Cookies tracking: What is It and Ways to Stop It

Nwachukwu Glory Last updated: May 22, 2023 Read time: 20 minutes Disclosure

This extensive guide is an A-Z booklet on cookies tracking and how you can block it on browsers alongside effective methods to stop it.

Cookies – tiny bits of text files – store various users’ information generated during internet surfing via web browsers. Website servers mostly drop these cookies in your browser, which remain stored there, and send back the collected data. The websites then use these cookies to streamline your browsing experience upon subsequent visits. Nonetheless, cookie tracking is also a favorite practice of websites, adversaries, hackers, spies, and other third parties. Thus, it threatens the users’ online privacy and secure web browsing. This guide elaborates all the details of cookies alongside the best possible workarounds to stop them.

You may have heard of cookie tracking without fully understanding what it is all about. Cookies are tiny bits of code that run on JavaScript, saved on the user’s web browsers. Government and intelligence agencies use it for surveillance.

The malicious actors available on the internet even use it to hack online users. At the same time, companies use cookies to track website users’ activities to personalize marketing content.

Marketing practices have drastically changed over the years, and digital marketing has come to replace traditional marketing. It means many organizations now deploy cookies and browser fingerprinting to monitor and study web users’ behaviours and preferences.

Cookies are intrusive, and they gain access to your personal information and send feedback to the tracker. Cookies tracking has caused many privacy concerns worldwide because it is of the easiest and most efficient ways of tracking people on the internet.

Cookies can track you down no matter the browser type you use, the device you have, and your ISP. However, this article will show you effective ways on how to protect yourself from cookie tracking.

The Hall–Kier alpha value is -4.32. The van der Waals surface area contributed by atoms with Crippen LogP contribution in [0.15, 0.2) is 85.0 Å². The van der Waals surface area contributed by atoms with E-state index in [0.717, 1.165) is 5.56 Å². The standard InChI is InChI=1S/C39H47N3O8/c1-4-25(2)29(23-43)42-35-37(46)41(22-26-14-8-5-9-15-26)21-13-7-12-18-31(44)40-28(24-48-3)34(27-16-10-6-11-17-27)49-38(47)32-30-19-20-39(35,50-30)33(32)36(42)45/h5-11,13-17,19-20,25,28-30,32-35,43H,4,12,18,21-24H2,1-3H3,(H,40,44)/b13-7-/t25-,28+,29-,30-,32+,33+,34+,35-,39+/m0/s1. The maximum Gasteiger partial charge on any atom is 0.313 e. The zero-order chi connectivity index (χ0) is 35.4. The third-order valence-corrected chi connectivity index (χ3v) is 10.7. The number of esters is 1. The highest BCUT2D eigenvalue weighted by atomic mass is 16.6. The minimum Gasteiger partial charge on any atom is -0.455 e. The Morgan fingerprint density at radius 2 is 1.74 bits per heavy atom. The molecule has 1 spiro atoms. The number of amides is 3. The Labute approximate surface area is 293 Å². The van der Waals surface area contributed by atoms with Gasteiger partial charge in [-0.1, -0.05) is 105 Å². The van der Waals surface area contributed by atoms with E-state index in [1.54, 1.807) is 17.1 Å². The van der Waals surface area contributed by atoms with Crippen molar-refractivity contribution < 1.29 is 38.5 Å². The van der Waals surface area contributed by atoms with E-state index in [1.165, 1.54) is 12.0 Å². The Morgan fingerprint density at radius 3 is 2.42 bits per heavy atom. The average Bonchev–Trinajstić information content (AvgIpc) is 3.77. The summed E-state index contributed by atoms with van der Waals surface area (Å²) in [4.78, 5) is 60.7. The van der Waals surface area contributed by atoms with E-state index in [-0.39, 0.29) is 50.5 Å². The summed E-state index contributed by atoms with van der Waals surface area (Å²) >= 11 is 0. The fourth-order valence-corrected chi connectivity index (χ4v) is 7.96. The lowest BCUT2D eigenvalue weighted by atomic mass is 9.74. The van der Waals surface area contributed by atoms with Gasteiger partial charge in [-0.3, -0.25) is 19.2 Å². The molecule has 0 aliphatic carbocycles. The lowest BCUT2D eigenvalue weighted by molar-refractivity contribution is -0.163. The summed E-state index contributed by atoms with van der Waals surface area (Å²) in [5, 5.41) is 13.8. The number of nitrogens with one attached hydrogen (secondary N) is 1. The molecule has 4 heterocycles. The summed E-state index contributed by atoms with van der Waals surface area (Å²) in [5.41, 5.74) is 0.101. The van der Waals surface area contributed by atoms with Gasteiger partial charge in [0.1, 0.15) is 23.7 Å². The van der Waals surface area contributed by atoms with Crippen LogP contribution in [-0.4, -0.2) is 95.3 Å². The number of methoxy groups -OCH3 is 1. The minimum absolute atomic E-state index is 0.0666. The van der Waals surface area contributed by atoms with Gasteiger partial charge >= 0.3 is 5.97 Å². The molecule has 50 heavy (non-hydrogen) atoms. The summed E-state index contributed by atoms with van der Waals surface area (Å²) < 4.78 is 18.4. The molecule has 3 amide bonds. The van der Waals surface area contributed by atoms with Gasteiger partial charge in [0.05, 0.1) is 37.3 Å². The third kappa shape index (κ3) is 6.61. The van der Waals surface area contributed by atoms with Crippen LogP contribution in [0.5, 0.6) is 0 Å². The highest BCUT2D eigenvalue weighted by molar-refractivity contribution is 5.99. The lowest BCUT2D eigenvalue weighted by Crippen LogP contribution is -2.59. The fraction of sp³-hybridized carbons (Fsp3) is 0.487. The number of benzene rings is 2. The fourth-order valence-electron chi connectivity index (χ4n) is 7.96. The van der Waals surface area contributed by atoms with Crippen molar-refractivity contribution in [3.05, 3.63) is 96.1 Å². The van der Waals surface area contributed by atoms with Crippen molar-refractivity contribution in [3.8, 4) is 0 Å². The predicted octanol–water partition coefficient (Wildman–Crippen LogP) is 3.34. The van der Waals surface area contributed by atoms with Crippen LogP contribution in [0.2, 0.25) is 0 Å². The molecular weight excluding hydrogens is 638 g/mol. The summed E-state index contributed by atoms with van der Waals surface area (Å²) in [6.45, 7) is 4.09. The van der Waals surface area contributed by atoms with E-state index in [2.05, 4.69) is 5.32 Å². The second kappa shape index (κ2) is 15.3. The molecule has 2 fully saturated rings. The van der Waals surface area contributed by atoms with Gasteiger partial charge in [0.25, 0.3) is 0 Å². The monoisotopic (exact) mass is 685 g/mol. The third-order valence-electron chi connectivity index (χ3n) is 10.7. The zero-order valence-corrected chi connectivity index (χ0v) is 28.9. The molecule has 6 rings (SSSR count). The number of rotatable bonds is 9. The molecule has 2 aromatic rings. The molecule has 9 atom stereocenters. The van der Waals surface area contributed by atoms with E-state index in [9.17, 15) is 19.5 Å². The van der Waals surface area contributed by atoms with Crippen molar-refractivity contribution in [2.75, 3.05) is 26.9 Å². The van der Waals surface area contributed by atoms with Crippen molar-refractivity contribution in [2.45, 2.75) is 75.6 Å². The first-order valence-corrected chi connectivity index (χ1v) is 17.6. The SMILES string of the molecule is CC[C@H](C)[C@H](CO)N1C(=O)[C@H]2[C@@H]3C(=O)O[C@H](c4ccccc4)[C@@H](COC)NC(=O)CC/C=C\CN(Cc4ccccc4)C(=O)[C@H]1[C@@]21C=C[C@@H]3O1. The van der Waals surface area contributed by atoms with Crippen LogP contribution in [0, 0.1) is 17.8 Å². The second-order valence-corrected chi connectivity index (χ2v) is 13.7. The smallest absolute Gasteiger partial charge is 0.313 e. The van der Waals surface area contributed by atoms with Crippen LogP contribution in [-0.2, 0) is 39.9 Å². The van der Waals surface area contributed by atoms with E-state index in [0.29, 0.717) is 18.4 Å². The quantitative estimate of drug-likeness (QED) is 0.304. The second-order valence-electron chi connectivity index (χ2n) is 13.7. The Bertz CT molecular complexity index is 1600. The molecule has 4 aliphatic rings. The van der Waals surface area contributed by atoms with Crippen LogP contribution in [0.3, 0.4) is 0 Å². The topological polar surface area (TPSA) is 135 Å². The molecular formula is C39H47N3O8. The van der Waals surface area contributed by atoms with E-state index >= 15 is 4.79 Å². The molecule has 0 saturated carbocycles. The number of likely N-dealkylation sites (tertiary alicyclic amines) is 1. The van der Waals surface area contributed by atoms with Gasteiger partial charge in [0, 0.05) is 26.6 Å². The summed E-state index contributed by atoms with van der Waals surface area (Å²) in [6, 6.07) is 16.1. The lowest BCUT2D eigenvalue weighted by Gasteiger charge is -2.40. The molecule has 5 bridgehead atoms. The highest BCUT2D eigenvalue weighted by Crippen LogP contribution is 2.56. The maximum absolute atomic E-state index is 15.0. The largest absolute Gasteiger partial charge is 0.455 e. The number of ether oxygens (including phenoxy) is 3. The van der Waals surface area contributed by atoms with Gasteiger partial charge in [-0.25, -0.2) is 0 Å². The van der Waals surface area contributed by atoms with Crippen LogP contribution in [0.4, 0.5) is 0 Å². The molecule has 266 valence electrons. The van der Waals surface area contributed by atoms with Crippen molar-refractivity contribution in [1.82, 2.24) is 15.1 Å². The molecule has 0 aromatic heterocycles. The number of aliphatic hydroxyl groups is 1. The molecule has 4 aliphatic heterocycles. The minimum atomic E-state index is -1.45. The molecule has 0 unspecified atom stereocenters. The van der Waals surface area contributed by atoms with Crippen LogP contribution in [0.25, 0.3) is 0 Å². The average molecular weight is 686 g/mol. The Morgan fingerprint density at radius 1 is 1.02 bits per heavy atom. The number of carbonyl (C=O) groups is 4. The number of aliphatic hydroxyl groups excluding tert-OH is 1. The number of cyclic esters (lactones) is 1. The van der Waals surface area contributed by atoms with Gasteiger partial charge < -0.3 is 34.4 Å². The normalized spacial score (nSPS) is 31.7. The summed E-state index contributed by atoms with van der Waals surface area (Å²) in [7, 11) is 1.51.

We will explain how companies monitor your browsing behaviour with cookies. How they monitor your search preferences, store personal information about you, such as your login credentials, and so much more. And then, we will talk about how to stop them—everything step-by-step.

What are cookies?

Cookies are online tools that companies use to track internet users through their web browsers. It is not the only tracking tool, but it is one of the most efficient out there.

They are lightweight text files that store various user information types gathered from the user’s web browser. These tiny bits of test files are used to customize your browsing experience, collect information for marketing, and track the time spent on a web page. They know the sites you visit and the number of time you spend on each site, and they can also store personal details about you.

Aside from storing the websites you visit, cookies also take notes of your clicks and inputs. Some cookies would store your information on your web browser, while others would send back your information to the website server (External). Organizations also use cookies to make suggestions. For example, a news website would take note of the article categories you view to make further recommendations to you.

The role of website servers in cookies tracking

Website servers would typically give your browser a cookie and then mark it as your digital identity. Your browser will send back that cookie to the server whenever you revisit the site.

That is the mechanism deployed by the website server to keep track of your activities for many years. The servers would continue updating your information and use it to provide personalized web pages for you.

So what is digital tracking?

what is digital tracking

Digital tracking of internet users is a pervasive and intrusive phenomenon. The strategies adopted for capturing digital footprints are becoming very sophisticated.

Let us give you a broad overview of digital tracking and how cookies are the primary tools digital trackers adopt.

Digital tracking is the means adopted to collect data points of internet users from multiple websites and pages. Cookies play a significant role there as they use identifiers that are generated on the web browser to create a fingerprint for the user.

A cookie is also known as an HTTP cookie, an internet cookie, a web cookie, and sometimes also referred to as a magic cookie (more on all this a bit later below).

It receives information from the user’s browser and sends it back to the creators without altering anything. Some sites use automatic cookies that deploy on your web browser without your consent. Others would inform you about the cookie and ask for permission.